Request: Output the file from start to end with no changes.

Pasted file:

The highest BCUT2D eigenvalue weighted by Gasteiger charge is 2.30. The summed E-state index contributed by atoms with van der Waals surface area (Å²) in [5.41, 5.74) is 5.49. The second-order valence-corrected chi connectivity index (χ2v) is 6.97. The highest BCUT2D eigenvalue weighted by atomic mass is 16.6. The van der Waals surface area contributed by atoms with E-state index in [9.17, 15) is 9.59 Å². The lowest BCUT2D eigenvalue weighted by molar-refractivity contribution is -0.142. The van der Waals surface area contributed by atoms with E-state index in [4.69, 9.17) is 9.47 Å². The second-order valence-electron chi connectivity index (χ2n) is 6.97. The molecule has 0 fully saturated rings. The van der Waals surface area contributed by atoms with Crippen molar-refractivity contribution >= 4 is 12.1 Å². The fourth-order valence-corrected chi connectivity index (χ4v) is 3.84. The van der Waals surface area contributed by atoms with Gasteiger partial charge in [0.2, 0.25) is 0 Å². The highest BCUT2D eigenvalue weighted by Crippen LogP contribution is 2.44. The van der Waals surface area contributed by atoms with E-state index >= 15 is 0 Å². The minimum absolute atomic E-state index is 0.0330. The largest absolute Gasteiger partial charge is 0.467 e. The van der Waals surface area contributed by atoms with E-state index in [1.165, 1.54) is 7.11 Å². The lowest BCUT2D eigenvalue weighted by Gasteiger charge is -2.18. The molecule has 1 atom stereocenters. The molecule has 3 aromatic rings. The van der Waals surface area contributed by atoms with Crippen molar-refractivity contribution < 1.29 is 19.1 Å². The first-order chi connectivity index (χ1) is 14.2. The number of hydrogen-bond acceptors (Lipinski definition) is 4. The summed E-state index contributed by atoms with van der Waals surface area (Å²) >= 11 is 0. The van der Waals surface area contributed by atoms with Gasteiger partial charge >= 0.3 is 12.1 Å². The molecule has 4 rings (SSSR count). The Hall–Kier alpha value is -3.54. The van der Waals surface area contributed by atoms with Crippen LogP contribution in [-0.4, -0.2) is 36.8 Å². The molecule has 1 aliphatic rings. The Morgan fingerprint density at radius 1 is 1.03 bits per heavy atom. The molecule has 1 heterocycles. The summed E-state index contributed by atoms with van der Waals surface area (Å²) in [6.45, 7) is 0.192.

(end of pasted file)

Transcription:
The highest BCUT2D eigenvalue weighted by Gasteiger charge is 2.30. The summed E-state index contributed by atoms with van der Waals surface area (Å²) in [5.41, 5.74) is 5.49. The second-order valence-corrected chi connectivity index (χ2v) is 6.97. The highest BCUT2D eigenvalue weighted by atomic mass is 16.6. The van der Waals surface area contributed by atoms with E-state index in [9.17, 15) is 9.59 Å². The lowest BCUT2D eigenvalue weighted by molar-refractivity contribution is -0.142. The van der Waals surface area contributed by atoms with E-state index in [4.69, 9.17) is 9.47 Å². The second-order valence-electron chi connectivity index (χ2n) is 6.97. The molecule has 0 fully saturated rings. The van der Waals surface area contributed by atoms with Crippen molar-refractivity contribution >= 4 is 12.1 Å². The fourth-order valence-corrected chi connectivity index (χ4v) is 3.84. The van der Waals surface area contributed by atoms with Gasteiger partial charge in [0.2, 0.25) is 0 Å². The highest BCUT2D eigenvalue weighted by Crippen LogP contribution is 2.44. The van der Waals surface area contributed by atoms with E-state index >= 15 is 0 Å². The minimum absolute atomic E-state index is 0.0330. The largest absolute Gasteiger partial charge is 0.467 e. The van der Waals surface area contributed by atoms with E-state index in [1.165, 1.54) is 7.11 Å². The lowest BCUT2D eigenvalue weighted by Gasteiger charge is -2.18. The molecule has 1 atom stereocenters. The molecule has 3 aromatic rings. The van der Waals surface area contributed by atoms with Crippen molar-refractivity contribution < 1.29 is 19.1 Å². The first-order chi connectivity index (χ1) is 14.2. The number of hydrogen-bond acceptors (Lipinski definition) is 4. The summed E-state index contributed by atoms with van der Waals surface area (Å²) >= 11 is 0. The van der Waals surface area contributed by atoms with Gasteiger partial charge >= 0.3 is 12.1 Å². The molecule has 4 rings (SSSR count). The Hall–Kier alpha value is -3.54. The van der Waals surface area contributed by atoms with Crippen LogP contribution in [-0.4, -0.2) is 36.8 Å². The molecule has 1 aliphatic rings. The Morgan fingerprint density at radius 1 is 1.03 bits per heavy atom. The molecule has 1 heterocycles. The summed E-state index contributed by atoms with van der Waals surface area (Å²) in [6.45, 7) is 0.192.